"What’s wrong?" he asked with friendly concern. "Are you troubled?"

"No…yes…I mean, not really. Well, I mean…," she began, fumbling for words.

"Just as I thought," he said, nodding knowingly. "Tell Uncle Doubar what’s wrong."

Bryn sighed. "I really don’t know, Doubar. It’s not a problem, as such. Nothing’s wrong. I just….I don’t know," she said, looking at the floor and shaking her head in frustration. She felt like she really needed someone to talk to, but bringing this up with Doubar was a bit awkward. She wished she had a female friend to talk to.

"Sinbad," Doubar said bluntly. "There, does that help?"

"Oh no," sighed Bryn. "Is it that obvious?"


"Well," she sighed again, finally deciding to tell the story. "Where should I begin…you see, I saw a fortune teller in the city today…."


But she didn’t finish her sentence as she suddenly saw Sinbad coming towards them. "Ready to hand that tiller over, big brother?" he said cheerfully as he approached.

Doubar looked apologetically at Bryn, and then back at Sinbad. "But I thought Firouz was to have it next…."

"He was," said Sinbad, the sea-breeze blowing his shoulder-length brown hair. "But he’s busy inventing some contraption, and begged me to take his shift."

"Oh, well, okay then," said Doubar. "Sorry," he whispered to Bryn as he gave her shoulder a reassuring squeeze. "Good luck, whatever it is." He left the tiller and Sinbad took it over. He bade Bryn and his younger brother goodnight and went below.

Bryn felt a little awkward seeing Sinbad just then. He was the cause of her swirling emotions, and now she was left all alone with him. She would have liked to go back to her cabin to try to sort herself out, but leaving too quickly would tell him something was wrong.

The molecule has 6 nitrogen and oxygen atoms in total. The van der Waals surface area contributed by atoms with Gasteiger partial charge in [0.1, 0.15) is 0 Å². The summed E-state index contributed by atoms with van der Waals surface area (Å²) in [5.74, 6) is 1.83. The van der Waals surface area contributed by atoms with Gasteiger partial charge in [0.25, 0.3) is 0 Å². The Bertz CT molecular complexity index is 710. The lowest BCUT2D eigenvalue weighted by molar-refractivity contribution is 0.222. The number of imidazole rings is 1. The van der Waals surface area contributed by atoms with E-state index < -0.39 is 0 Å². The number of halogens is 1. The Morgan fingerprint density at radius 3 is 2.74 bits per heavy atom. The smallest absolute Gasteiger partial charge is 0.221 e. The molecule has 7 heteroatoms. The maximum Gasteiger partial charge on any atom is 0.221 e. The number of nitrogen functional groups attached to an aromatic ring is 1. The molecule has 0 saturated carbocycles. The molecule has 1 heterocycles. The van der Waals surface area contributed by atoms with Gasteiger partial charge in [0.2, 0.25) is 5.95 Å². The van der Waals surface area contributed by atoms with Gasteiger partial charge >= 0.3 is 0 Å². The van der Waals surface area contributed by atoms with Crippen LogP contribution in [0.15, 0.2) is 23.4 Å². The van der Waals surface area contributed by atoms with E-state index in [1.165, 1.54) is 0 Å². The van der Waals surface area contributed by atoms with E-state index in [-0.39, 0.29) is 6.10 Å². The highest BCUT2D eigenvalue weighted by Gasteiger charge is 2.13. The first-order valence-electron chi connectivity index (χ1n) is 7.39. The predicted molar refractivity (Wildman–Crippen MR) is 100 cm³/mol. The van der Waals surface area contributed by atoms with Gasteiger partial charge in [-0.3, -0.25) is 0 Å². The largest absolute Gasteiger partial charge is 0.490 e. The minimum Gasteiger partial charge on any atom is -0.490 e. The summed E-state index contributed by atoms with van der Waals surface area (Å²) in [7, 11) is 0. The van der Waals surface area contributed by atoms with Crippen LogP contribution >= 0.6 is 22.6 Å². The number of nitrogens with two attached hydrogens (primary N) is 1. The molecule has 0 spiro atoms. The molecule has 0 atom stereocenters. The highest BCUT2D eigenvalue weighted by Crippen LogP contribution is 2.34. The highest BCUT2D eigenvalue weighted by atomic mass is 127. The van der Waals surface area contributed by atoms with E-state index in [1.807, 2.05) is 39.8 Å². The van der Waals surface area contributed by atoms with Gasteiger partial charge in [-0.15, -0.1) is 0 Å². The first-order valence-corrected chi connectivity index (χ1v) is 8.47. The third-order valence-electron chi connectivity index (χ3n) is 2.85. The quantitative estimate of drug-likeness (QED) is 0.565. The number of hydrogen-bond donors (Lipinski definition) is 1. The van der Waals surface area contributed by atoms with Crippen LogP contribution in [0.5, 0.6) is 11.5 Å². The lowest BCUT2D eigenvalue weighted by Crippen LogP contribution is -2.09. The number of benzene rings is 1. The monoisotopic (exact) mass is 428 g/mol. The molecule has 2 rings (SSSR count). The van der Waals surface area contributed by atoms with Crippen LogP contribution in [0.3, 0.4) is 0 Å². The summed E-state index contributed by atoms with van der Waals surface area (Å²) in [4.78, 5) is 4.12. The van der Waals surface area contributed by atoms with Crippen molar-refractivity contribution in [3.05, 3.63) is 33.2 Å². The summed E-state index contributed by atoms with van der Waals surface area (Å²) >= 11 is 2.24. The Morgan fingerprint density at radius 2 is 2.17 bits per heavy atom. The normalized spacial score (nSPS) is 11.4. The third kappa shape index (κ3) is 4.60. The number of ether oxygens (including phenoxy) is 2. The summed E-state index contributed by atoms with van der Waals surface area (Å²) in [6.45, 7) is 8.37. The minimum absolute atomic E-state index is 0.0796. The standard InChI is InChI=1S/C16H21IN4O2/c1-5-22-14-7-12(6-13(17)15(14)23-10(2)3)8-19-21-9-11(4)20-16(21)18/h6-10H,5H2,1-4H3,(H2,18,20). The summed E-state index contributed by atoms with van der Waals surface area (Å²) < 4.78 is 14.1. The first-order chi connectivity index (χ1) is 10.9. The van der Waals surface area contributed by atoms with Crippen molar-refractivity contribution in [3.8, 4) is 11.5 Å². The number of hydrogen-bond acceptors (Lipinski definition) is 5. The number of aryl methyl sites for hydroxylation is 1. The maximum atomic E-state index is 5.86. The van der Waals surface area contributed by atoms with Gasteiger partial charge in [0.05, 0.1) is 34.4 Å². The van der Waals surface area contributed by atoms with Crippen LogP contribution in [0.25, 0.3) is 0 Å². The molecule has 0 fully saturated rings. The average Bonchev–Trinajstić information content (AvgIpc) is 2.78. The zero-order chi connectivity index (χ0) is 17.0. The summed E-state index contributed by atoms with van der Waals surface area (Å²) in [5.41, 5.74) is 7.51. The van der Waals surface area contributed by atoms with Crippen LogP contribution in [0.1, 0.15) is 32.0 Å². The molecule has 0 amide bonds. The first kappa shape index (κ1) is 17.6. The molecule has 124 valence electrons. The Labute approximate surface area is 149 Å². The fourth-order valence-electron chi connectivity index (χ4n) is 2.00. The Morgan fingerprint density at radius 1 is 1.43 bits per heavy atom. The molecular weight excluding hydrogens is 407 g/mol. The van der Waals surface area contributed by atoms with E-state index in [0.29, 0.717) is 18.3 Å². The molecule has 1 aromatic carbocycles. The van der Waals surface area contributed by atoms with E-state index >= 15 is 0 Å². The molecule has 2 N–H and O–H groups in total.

"Why do I get the feeling I interrupted something?" asked Sinbad.

"Don’t worry, you didn’t really," said Bryn, trying to sound casual. "We were just chatting."

"Did I hear something about a fortune-teller?"

Bryn swallowed hard. Oh no, he heard. She chuckled nervously and shrugged. "Oh, that was nothing," she said, smoothing back her hair as the wind blew it across her face. "I was just telling Doubar saw one in Narima today."

"Uh-oh," said Sinbad playfully. "Let me guess, you’re going to marry a king, right? And have fifty sons? I thought you swore off of fortune tellers after the last time."

Bryn giggled. "I did. I didn’t set out looking for it, but I just sort of found her. And she was okay, she seemed genuine. Didn’t charge me either."

"So what did she tell you?" he asked her with his eyebrows raised expectantly.

Bryn knew he was going to ask. She caught his gaze for a moment. His blue eyes were sparkling, and the light of a nearby lamp colored his perfect complexion like candlelight. Her eyes flickered away as she thought how she might answer his question without becoming too deep.

"Mmm…well, she said I was kind, compassionate, loyal and trustworthy."

"But I could have told you that!" said Sinbad matter-of-factly.

"Yeah, I suppose so," said Bryn. She felt dumb.

"So what else did she say?"

That you’re my soulmate and that’s why I’ve fallen hopelessly in love with you, Bryn wished she had the nerve to tell him. She was running out of ways to skirt around the issue. She twisted a lock of her hair.

"Well, she knew your name, for one thing," she divulged.

Sinbad was surprised. "She did? That’s interesting."

"Yes. And she knew that we’re somehow linked by our bracelets. She said we we’re very close." I’m telling him too much, I’m telling him too much…

"How close?" Sinbad asked curiously.

"Uh, well…she said….we’ve been together much longer than we’ve actually been together."


Bryn sighed at herself. What am I doing????

"Sinbad, do you believe in a soul?"

He nodded. "Yes, I do."